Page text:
Likewise, the limitations of this study — which were very clearly laid out out in both the published study and the news release — were rarely mentioned. It wouldn’t have taken much extra effort for reporters to simply mention that most Framingham studies are hard to generalize to the public at large because, not only are they observational, but because they under-represent ethnic minorities. Also, this study relied upon a food questionnaire that required participants to look back quite a few years. Recall bias is a major concern.

I only found one reporter who covered all three caveats. That was Alexandria Bachert in her article in MedPage Today. This is hardly a mainstream news outlet … but I wish it were.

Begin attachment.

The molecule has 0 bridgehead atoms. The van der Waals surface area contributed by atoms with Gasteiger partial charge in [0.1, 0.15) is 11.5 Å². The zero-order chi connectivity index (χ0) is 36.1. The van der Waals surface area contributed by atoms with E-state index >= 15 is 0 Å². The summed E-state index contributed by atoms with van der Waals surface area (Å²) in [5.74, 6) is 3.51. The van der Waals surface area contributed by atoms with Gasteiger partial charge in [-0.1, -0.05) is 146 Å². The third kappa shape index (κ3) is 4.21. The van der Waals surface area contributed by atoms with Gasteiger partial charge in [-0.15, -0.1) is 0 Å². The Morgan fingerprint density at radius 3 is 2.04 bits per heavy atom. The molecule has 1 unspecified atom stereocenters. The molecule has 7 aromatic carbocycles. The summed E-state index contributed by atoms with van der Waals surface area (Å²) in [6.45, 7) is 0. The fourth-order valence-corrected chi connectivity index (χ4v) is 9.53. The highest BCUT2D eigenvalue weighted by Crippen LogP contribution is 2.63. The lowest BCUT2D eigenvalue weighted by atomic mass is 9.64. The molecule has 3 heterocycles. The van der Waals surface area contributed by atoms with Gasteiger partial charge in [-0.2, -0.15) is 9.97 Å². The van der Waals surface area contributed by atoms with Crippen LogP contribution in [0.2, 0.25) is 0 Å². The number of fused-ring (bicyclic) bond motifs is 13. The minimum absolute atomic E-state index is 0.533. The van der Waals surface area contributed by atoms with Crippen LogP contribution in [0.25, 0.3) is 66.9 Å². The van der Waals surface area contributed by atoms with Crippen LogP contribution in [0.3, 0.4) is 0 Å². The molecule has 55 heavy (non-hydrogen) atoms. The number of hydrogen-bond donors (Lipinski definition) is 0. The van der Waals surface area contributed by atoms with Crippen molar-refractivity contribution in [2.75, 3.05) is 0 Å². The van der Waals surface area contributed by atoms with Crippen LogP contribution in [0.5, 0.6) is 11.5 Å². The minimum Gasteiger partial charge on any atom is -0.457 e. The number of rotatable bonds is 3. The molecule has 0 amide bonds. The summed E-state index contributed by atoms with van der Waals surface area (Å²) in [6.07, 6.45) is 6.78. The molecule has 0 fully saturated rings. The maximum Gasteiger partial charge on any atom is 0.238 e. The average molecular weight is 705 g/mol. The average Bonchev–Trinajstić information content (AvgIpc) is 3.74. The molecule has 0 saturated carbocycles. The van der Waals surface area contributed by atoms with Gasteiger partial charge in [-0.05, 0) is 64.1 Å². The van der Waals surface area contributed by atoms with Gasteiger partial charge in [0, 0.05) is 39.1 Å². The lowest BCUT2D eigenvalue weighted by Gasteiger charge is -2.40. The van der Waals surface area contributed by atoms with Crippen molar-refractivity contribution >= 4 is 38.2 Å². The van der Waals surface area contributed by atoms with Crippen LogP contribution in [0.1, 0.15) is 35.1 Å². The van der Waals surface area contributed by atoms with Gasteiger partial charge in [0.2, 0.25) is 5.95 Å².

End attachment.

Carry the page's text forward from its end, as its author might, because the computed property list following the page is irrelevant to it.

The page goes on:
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Comments (4)

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Gary Schwitzer

April 21, 2017 at 11:42 am

Perhaps the worst story we saw on this was from Yahoo News, headlined: “Just one diet fizzy drink a day can triple your chances of a stroke or dementia, researchers suggest.”

Gary Schwitzer

Jim Lukaszewski

April 24, 2017 at 11:36 am

My, my such a gentile reasoned and toothless commentary. The Minneapolis Tribune trumpeted an erroneous front-page headline: Diet soda linked to dementia. Like so many even major news mediums there is little effort or attempt to read and truly understand the release. This is an important and tragic error by this newspaper that cannot be easily retracted or just walked back.